Would you like to see around a really old woollen mill? Step this way.
And yes I know; there’s been a wee bloggy hiatus, caused by us spending a week scrambling through the forests and mountains of Snowdonia*…
…plus taking the twinnage down to Pinewood Studios to get fitted for costumes for a small non-speaking part in a major feature film. The film thing is something of a surprise because amongst the things that we Twisteds do each day – step over casually abandoned piles of yarn and lose our shoes, for example – we rarely get to include ‘appear in a major movie’ in our day’s activities. But sometimes life throws random things at you when you’re least expecting them. Filming will take place over the summer. 🙂 Meanwhile, let’s get back up that mountain:-
I missed our chats, Blog (though I could, thankfully, still read your comments whenever we found a phone signal). You were very much in my mind, especially when the Stoic Spouse told me that he’d found an old woollen mill where they’re quite chilled out about visitors having a nosey around. Welcome to Trefriw Mill. It felt a little different from the Stylecraft woollen mill. Shall we go inside?
Trefriw takes in sheep-fluff and turns it into traditional Welsh tapestry fabrics, such as this:-
They’re woven on machines that are well over half a century old:-
And the whole shebang is powered by water because if there’s one thing you can rely on in the Welsh mountains, it’s the presence of water that’s on the move:-
But I’m getting ahead of myself. Let’s take it from the top.
When the sheep-fluff arrives at the mill, it’s first carded, so that all the fibres are lined up.
The carding machines look a little as though they’re slowly munching the wool. Nom nom nom. Nom nom nom nom nom:-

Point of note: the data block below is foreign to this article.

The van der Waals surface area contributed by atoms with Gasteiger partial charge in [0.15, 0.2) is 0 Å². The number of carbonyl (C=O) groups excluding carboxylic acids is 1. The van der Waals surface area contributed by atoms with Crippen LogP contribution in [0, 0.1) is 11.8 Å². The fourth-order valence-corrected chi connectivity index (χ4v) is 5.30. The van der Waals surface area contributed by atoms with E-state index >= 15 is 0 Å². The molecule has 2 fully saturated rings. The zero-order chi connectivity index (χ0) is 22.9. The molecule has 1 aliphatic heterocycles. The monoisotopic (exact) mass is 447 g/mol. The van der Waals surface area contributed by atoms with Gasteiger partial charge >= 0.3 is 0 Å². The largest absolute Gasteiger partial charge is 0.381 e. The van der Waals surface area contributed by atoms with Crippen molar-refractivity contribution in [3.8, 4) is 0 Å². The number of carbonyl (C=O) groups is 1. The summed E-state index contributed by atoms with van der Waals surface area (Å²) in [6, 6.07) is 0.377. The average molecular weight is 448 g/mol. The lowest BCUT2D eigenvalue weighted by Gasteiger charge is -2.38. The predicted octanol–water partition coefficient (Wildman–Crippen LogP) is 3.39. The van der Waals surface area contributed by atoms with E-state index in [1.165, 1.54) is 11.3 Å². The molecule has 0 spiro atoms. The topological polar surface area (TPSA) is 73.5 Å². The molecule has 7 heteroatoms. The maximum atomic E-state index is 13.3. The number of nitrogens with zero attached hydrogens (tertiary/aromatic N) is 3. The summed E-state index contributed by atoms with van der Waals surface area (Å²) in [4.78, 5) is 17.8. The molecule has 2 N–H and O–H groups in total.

Then the wool is worked into a thread and wound onto spools, but there’s no twist in the thread yet, so you wouldn’t want to knit with it:-
Look at this!
So how do they put the twist into the yarn? Watch this (old, old, old) machine in action!
This turns the twistless tape into proper yarn:-
It must be wound onto bobbins before it can be used:-
Ah, the colours!
And then the weaving happens:-
And boy do these weaving machines devour the yarn:-
And that, my friends, is how they end up with beautiful traditional woven Welsh fabrics such as these:-
Not bad, huh?
∗ A quick intro to Snowdonia, because I know that most of you lovely folk are non-UK. In short, it’s a gorgeous, mountainous area in the top left corner of Wales, carved long ago by glaciers, and excitingly up-and-down-y to a geology/outdoors-lover like me. If you’d been with us on our trip (and I sincerely wish that you had), then the first thing you’d have noticed was how magically, vibrantly, green the landscape is. Because it rains up there. A lot. I lived in Wales – albeit the other end of Wales – for a few years, and there really is a special kind of Welsh rain that’s very fine, yet very persistent and soaking.